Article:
European larch canker
New Brunswick, Nova Scotia, Prince Edward Island
Damage, symptoms and biology
As the name of this disease suggests, the fungal pathogen (Lachnellula willkommii) that is the responsible agent for this disease causes large numbers of cankers to form on the branches and trunks of infected trees. The appearance of cankered areas is the first sign of the disease. Seedlings and young trees are killed through girdling, ie, the cambium around the circumference of the trunk or main branch is damaged. Initially, the cankers, which are caused by lesions of the cambium and result from a scarring process, appear as swellings on the smaller branches or as depressions in the larger branches. The cankers are accompanied by exudations of resin, which can become very abundant. This gives the cankers a shiny, slightly bluish appearance. In addition, during certain periods of the year, fruiting bodies of the fungus appear on or near the cankers. They are white and hairy and resemble small cups with yellow orange centres. Larch needles on the small stems or branches above the cankers wither in the spring or become discoloured early in the fall.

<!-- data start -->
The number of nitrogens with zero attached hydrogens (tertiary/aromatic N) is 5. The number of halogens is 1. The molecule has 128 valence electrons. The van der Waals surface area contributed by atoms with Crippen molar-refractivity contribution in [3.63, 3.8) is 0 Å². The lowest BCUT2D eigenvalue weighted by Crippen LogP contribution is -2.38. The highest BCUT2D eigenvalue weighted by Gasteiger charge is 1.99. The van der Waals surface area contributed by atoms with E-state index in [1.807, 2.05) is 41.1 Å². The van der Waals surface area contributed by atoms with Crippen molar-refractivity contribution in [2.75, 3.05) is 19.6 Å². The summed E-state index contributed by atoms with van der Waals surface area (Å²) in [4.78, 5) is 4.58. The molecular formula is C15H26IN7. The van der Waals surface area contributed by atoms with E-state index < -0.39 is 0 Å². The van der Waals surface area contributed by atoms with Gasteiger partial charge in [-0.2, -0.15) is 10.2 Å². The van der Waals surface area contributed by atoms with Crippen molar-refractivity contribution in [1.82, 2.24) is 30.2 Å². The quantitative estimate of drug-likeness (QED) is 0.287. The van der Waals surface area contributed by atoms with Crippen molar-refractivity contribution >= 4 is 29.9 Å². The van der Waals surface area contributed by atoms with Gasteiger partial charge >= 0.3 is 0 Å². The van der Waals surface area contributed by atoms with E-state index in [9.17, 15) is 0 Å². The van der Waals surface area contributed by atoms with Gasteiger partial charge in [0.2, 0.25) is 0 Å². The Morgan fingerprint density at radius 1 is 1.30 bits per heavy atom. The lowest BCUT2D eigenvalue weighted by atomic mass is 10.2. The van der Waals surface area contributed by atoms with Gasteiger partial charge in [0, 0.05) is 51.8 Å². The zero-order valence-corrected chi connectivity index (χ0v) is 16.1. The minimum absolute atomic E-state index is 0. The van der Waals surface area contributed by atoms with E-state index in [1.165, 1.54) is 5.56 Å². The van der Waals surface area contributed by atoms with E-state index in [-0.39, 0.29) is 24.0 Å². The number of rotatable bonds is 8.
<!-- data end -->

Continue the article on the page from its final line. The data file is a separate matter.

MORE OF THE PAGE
The presence of cankers on the trunk is usually a sign that the disease is in an advanced stage. This is accompanied by a significant loss of foliage.
The fungus causing this disease was introduced from Europe on infected seedlings. It was observed for the first time in North America in Massachusetts in 1927 in a European larch plantation. It was detected in Canada in 1980 in the Maritimes, particularly in southern New Brunswick and central Nova Scotia. More recently (1992), it was discovered on Prince Edward Island. In Canada, this disease is particularly harmful to an indigenous species, the tamarack, killing both young and mature trees.
It should be noted that cankers, which resemble open sores and cannot block the spread of the parasite, are themselves ports of entry for other pathogens.
Canadian Forest Service Publications
Information on host(s)
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